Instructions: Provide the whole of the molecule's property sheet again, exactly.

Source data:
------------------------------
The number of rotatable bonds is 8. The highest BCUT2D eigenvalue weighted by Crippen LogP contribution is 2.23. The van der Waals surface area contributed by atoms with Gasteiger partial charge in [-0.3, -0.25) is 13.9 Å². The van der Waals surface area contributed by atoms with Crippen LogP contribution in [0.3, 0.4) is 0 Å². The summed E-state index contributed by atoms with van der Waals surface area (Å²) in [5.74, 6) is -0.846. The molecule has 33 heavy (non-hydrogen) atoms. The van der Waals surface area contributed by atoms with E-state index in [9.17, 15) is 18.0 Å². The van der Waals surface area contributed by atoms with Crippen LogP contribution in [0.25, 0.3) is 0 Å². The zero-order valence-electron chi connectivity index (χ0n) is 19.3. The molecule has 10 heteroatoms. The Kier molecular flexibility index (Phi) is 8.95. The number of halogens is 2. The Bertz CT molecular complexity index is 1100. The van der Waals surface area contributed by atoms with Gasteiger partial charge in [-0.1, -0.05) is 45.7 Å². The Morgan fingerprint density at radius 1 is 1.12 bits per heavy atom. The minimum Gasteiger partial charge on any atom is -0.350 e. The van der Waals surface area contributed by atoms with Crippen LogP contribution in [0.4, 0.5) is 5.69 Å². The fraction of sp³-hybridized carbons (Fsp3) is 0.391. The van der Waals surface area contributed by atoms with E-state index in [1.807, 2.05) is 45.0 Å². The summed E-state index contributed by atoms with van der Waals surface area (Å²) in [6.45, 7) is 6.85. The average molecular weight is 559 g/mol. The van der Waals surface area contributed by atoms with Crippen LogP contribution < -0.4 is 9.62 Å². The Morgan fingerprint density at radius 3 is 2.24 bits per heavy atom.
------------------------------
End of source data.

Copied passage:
The number of rotatable bonds is 8. The highest BCUT2D eigenvalue weighted by Crippen LogP contribution is 2.23. The van der Waals surface area contributed by atoms with Gasteiger partial charge in [-0.3, -0.25) is 13.9 Å². The van der Waals surface area contributed by atoms with Crippen LogP contribution in [0.3, 0.4) is 0 Å². The summed E-state index contributed by atoms with van der Waals surface area (Å²) in [5.74, 6) is -0.846. The molecule has 33 heavy (non-hydrogen) atoms. The van der Waals surface area contributed by atoms with E-state index in [9.17, 15) is 18.0 Å². The van der Waals surface area contributed by atoms with Crippen LogP contribution in [0.25, 0.3) is 0 Å². The zero-order valence-electron chi connectivity index (χ0n) is 19.3. The molecule has 10 heteroatoms. The Kier molecular flexibility index (Phi) is 8.95. The number of halogens is 2. The Bertz CT molecular complexity index is 1100. The van der Waals surface area contributed by atoms with Gasteiger partial charge in [-0.1, -0.05) is 45.7 Å². The Morgan fingerprint density at radius 1 is 1.12 bits per heavy atom. The minimum Gasteiger partial charge on any atom is -0.350 e. The van der Waals surface area contributed by atoms with Crippen LogP contribution in [0.4, 0.5) is 5.69 Å². The fraction of sp³-hybridized carbons (Fsp3) is 0.391. The van der Waals surface area contributed by atoms with E-state index in [1.807, 2.05) is 45.0 Å². The summed E-state index contributed by atoms with van der Waals surface area (Å²) in [6.45, 7) is 6.85. The average molecular weight is 559 g/mol. The van der Waals surface area contributed by atoms with Crippen LogP contribution < -0.4 is 9.62 Å². The Morgan fingerprint density at radius 3 is 2.24 bits per heavy atom.